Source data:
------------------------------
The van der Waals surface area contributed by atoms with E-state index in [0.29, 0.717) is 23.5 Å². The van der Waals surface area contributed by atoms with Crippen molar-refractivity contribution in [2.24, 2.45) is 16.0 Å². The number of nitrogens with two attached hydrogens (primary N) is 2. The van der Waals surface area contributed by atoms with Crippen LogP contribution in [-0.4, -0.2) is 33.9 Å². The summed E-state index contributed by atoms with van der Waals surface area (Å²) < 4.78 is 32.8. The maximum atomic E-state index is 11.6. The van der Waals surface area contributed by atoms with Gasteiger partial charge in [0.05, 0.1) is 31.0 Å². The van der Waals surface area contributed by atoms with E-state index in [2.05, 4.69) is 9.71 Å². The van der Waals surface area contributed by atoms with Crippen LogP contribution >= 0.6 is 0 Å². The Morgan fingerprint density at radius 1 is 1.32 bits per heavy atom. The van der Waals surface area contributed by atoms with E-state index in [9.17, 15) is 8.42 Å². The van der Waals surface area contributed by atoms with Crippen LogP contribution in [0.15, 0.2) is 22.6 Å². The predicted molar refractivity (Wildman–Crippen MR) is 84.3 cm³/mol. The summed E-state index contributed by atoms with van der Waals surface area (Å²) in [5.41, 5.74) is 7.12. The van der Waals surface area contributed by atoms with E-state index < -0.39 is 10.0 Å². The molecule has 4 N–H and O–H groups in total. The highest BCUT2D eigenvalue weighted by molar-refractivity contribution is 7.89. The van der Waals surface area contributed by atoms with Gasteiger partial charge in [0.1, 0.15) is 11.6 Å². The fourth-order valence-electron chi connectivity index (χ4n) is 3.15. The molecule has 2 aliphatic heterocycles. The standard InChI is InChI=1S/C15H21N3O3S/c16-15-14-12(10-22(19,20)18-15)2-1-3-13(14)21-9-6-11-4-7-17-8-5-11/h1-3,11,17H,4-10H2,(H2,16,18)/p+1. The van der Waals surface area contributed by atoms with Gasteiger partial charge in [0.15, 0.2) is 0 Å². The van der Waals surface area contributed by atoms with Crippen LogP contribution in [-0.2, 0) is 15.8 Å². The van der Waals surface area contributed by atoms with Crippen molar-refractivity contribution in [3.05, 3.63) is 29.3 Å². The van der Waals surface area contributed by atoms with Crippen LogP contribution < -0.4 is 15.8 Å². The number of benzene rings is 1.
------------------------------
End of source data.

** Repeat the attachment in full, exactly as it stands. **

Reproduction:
The van der Waals surface area contributed by atoms with E-state index in [0.29, 0.717) is 23.5 Å². The van der Waals surface area contributed by atoms with Crippen molar-refractivity contribution in [2.24, 2.45) is 16.0 Å². The number of nitrogens with two attached hydrogens (primary N) is 2. The van der Waals surface area contributed by atoms with Crippen LogP contribution in [-0.4, -0.2) is 33.9 Å². The summed E-state index contributed by atoms with van der Waals surface area (Å²) < 4.78 is 32.8. The maximum atomic E-state index is 11.6. The van der Waals surface area contributed by atoms with Gasteiger partial charge in [0.05, 0.1) is 31.0 Å². The van der Waals surface area contributed by atoms with E-state index in [2.05, 4.69) is 9.71 Å². The van der Waals surface area contributed by atoms with Crippen LogP contribution >= 0.6 is 0 Å². The Morgan fingerprint density at radius 1 is 1.32 bits per heavy atom. The van der Waals surface area contributed by atoms with E-state index in [9.17, 15) is 8.42 Å². The van der Waals surface area contributed by atoms with Crippen LogP contribution in [0.15, 0.2) is 22.6 Å². The predicted molar refractivity (Wildman–Crippen MR) is 84.3 cm³/mol. The summed E-state index contributed by atoms with van der Waals surface area (Å²) in [5.41, 5.74) is 7.12. The van der Waals surface area contributed by atoms with E-state index < -0.39 is 10.0 Å². The molecule has 4 N–H and O–H groups in total. The highest BCUT2D eigenvalue weighted by molar-refractivity contribution is 7.89. The van der Waals surface area contributed by atoms with Gasteiger partial charge in [0.1, 0.15) is 11.6 Å². The fourth-order valence-electron chi connectivity index (χ4n) is 3.15. The molecule has 2 aliphatic heterocycles. The standard InChI is InChI=1S/C15H21N3O3S/c16-15-14-12(10-22(19,20)18-15)2-1-3-13(14)21-9-6-11-4-7-17-8-5-11/h1-3,11,17H,4-10H2,(H2,16,18)/p+1. The van der Waals surface area contributed by atoms with Gasteiger partial charge in [0.15, 0.2) is 0 Å². The van der Waals surface area contributed by atoms with Crippen LogP contribution in [-0.2, 0) is 15.8 Å². The van der Waals surface area contributed by atoms with Crippen molar-refractivity contribution in [3.05, 3.63) is 29.3 Å². The van der Waals surface area contributed by atoms with Crippen LogP contribution < -0.4 is 15.8 Å². The number of benzene rings is 1.